Why use hemp seed oil? Hemp oil is a source of Gamma-Linolenic acid (GLA), an essential omega-6 fatty acid which is a building block for prostaglandins, body chemicals with hormone-like qualities (lipid autacoids). Prostaglandins control inflammation and pain, are an anti-cancer, reduce skin allergies, and are needed for weight management. Additionally, hemp oil contains the ideal 1:3 ratio of fatty acids, omega-3:omega-6 (alpha-linolenic acid to linoleic acid). Together, in this ideal ratio, these essential fatty acids control inflammation which reduces the incidence of chronic disease and cancer, among many other benefits. Hemp oil is also and excellent source of both Viamin E and carotene, a safe precursor for Vitamin A. And, if you are in the habit of feeding your dog fish oil, please know that fish oil easily and readily becomes rancid which, when ingested by your dog (or you!), leads to internal and cellular inflammation- the exact opposite of why most people supplement with fish oil. Not to mention, fish oil is chemically processed and may be contaminated with mercury, radiation, and other toxic impurities. Hemp oil is a 100% safe alternative to fish oil with the added benefit of being sustainable! This does not mean you will not need to feed fatty fish. Hemp oil is an alternative to fish oil if you regularly feed sardines, mackerel, salmon, and/or anchovies.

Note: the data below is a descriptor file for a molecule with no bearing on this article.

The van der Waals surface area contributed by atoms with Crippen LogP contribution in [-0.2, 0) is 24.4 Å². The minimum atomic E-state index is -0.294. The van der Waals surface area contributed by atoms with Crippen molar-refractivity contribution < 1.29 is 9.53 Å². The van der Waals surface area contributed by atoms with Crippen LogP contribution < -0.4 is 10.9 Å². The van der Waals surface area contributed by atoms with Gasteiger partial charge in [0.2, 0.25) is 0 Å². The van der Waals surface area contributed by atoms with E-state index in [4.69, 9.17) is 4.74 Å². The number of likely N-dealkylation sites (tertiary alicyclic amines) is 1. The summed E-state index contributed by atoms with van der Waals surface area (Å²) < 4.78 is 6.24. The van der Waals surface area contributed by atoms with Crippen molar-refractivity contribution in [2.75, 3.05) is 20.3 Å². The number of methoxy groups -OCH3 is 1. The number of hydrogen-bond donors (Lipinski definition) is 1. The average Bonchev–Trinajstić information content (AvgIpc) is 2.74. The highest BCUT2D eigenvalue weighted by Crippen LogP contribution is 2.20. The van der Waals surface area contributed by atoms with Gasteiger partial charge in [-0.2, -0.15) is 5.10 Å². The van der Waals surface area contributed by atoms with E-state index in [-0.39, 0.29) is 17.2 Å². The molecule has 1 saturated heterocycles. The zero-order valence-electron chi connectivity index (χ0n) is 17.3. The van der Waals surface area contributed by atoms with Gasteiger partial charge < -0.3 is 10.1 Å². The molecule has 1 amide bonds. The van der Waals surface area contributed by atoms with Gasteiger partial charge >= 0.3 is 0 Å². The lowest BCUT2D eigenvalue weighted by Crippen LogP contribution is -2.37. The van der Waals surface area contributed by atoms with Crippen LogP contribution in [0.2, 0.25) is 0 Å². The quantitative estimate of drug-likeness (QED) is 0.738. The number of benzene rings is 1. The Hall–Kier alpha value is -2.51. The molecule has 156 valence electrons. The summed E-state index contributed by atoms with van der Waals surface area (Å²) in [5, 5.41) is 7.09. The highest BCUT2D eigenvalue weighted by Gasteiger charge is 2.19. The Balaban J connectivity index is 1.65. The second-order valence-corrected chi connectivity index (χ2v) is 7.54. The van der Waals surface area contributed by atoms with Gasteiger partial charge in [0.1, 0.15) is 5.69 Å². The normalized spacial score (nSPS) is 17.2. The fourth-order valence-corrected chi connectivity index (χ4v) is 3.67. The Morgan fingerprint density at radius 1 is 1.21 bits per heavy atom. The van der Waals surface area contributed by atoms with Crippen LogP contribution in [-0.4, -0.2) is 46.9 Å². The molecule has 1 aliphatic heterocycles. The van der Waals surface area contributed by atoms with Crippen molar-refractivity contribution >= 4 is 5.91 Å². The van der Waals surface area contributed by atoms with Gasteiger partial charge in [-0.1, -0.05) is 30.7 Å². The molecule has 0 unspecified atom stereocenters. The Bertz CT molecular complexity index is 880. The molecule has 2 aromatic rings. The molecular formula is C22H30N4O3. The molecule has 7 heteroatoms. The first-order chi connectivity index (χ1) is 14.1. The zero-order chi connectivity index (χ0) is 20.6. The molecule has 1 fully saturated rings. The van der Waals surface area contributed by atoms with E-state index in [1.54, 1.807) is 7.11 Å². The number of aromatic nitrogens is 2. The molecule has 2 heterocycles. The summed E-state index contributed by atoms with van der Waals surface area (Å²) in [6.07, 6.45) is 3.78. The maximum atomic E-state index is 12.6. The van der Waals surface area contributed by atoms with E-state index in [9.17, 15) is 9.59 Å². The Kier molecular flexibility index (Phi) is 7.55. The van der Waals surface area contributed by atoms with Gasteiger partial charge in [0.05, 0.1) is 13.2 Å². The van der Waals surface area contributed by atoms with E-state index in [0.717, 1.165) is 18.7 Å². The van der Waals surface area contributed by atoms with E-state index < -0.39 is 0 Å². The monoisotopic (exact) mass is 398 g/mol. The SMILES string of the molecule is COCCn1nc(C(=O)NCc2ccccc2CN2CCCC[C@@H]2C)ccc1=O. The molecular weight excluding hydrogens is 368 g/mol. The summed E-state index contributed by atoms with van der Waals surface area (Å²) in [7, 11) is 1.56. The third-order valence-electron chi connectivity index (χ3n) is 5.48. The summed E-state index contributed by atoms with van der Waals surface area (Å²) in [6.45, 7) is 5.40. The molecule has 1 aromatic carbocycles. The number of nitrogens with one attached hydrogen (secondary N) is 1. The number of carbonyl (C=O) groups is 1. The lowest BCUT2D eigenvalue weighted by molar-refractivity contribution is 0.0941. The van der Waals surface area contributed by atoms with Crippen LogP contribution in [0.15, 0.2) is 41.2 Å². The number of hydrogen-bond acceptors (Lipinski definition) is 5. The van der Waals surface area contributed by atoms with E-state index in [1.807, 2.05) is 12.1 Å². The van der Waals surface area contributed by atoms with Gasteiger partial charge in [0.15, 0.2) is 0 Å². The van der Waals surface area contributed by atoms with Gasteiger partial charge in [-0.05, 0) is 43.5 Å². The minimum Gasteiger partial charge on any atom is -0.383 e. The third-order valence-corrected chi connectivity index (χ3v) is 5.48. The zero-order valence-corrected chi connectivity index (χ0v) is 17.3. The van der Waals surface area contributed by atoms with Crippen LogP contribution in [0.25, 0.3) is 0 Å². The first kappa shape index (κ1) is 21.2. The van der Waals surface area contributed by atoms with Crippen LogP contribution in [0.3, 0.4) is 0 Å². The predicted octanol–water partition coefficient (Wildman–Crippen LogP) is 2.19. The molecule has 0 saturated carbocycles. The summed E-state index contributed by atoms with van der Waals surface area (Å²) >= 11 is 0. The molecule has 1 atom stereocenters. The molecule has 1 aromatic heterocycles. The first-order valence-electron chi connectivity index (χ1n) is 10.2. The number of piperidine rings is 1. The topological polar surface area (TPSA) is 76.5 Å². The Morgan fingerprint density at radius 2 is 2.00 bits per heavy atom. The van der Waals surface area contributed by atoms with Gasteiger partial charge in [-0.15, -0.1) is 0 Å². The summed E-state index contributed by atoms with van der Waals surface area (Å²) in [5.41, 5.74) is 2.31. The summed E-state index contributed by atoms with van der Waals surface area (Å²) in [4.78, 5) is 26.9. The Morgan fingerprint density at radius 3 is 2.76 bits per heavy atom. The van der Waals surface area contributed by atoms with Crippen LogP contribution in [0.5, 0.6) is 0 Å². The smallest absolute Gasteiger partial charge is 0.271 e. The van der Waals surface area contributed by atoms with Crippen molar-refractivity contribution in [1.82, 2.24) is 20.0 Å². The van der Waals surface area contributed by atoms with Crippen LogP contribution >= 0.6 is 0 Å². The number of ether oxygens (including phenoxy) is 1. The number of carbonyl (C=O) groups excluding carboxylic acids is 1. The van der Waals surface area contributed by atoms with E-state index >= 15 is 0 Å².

All in all, hemp oil’s ascension to the top of the beneficial-fats mountain is no joke. This oil is the real deal! Even better, it’s affordable by a milestone when compared with quality (NOT pharmaceutical) fish oil supplements. AND…hemp oil is organic, something fish oil definitely is not. Where do you buy hemp oil? Everywhere you buy food, on Amazon, and in supplement shops and web stores. My favorite brand, you ask? Nutiva…the only brand I have been using for over a year. Not only do my dogs get treated to this beneficial oil, but my family and I also consume hemp oil regularly. That’s a great bonus!

©2018 Kimberly Lloyd, PhD, BCHHP, Cert Raw Dog Nutritionist


Coconut oil for dogs?

Many raw feeders mistakenly believe (and teach 😬) that coconut oil contains the essential fatty acid omega-3. As a result, many pet parents erroneously believe that they are supplying their dogs with this essential fatty acid by adding coconut oil to their dogs’ meals. However, in reality, coconut oil is not a source of omega-3 or omega-6 fatty acids. Omegas 3 & 6 are long chain fatty acids, meaning they contain 13 or more carbon atoms in their chain. Coconut oil is a source of medium chain fatty acids (8 or 10 carbon atoms) known as MCTs, specifically capric/caprylic acid. So why then all the hype about adding coconut oil to your dog’s diet and yours? This is a good question with an even better answer.